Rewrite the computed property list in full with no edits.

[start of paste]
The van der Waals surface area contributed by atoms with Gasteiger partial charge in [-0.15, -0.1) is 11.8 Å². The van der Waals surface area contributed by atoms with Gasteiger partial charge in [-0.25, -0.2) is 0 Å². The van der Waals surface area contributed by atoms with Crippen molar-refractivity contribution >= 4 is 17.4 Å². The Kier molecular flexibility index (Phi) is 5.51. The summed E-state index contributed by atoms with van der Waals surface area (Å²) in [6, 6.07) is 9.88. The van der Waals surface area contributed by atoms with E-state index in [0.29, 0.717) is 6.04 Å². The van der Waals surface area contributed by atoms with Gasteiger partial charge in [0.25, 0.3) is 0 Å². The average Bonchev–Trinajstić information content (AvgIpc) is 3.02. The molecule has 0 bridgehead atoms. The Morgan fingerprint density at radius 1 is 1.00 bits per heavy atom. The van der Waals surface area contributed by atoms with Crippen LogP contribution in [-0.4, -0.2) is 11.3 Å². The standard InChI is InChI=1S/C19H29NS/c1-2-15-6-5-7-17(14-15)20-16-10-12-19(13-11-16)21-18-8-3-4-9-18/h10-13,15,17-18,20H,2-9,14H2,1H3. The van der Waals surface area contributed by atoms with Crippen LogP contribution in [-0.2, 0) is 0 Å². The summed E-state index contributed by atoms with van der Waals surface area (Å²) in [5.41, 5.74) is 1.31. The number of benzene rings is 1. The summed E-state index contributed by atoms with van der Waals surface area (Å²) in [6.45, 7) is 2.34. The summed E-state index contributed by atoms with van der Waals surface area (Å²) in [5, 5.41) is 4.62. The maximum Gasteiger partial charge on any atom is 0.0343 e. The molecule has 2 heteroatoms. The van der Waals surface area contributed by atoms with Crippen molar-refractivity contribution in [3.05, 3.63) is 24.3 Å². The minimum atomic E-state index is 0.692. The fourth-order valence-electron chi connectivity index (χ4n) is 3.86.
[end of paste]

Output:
The van der Waals surface area contributed by atoms with Gasteiger partial charge in [-0.15, -0.1) is 11.8 Å². The van der Waals surface area contributed by atoms with Gasteiger partial charge in [-0.25, -0.2) is 0 Å². The van der Waals surface area contributed by atoms with Crippen molar-refractivity contribution >= 4 is 17.4 Å². The Kier molecular flexibility index (Phi) is 5.51. The summed E-state index contributed by atoms with van der Waals surface area (Å²) in [6, 6.07) is 9.88. The van der Waals surface area contributed by atoms with E-state index in [0.29, 0.717) is 6.04 Å². The van der Waals surface area contributed by atoms with Gasteiger partial charge in [0.25, 0.3) is 0 Å². The average Bonchev–Trinajstić information content (AvgIpc) is 3.02. The molecule has 0 bridgehead atoms. The Morgan fingerprint density at radius 1 is 1.00 bits per heavy atom. The van der Waals surface area contributed by atoms with Crippen LogP contribution in [-0.4, -0.2) is 11.3 Å². The standard InChI is InChI=1S/C19H29NS/c1-2-15-6-5-7-17(14-15)20-16-10-12-19(13-11-16)21-18-8-3-4-9-18/h10-13,15,17-18,20H,2-9,14H2,1H3. The van der Waals surface area contributed by atoms with Crippen LogP contribution in [-0.2, 0) is 0 Å². The summed E-state index contributed by atoms with van der Waals surface area (Å²) in [5.41, 5.74) is 1.31. The number of benzene rings is 1. The summed E-state index contributed by atoms with van der Waals surface area (Å²) in [6.45, 7) is 2.34. The summed E-state index contributed by atoms with van der Waals surface area (Å²) in [5, 5.41) is 4.62. The maximum Gasteiger partial charge on any atom is 0.0343 e. The molecule has 2 heteroatoms. The van der Waals surface area contributed by atoms with Crippen molar-refractivity contribution in [3.05, 3.63) is 24.3 Å². The minimum atomic E-state index is 0.692. The fourth-order valence-electron chi connectivity index (χ4n) is 3.86.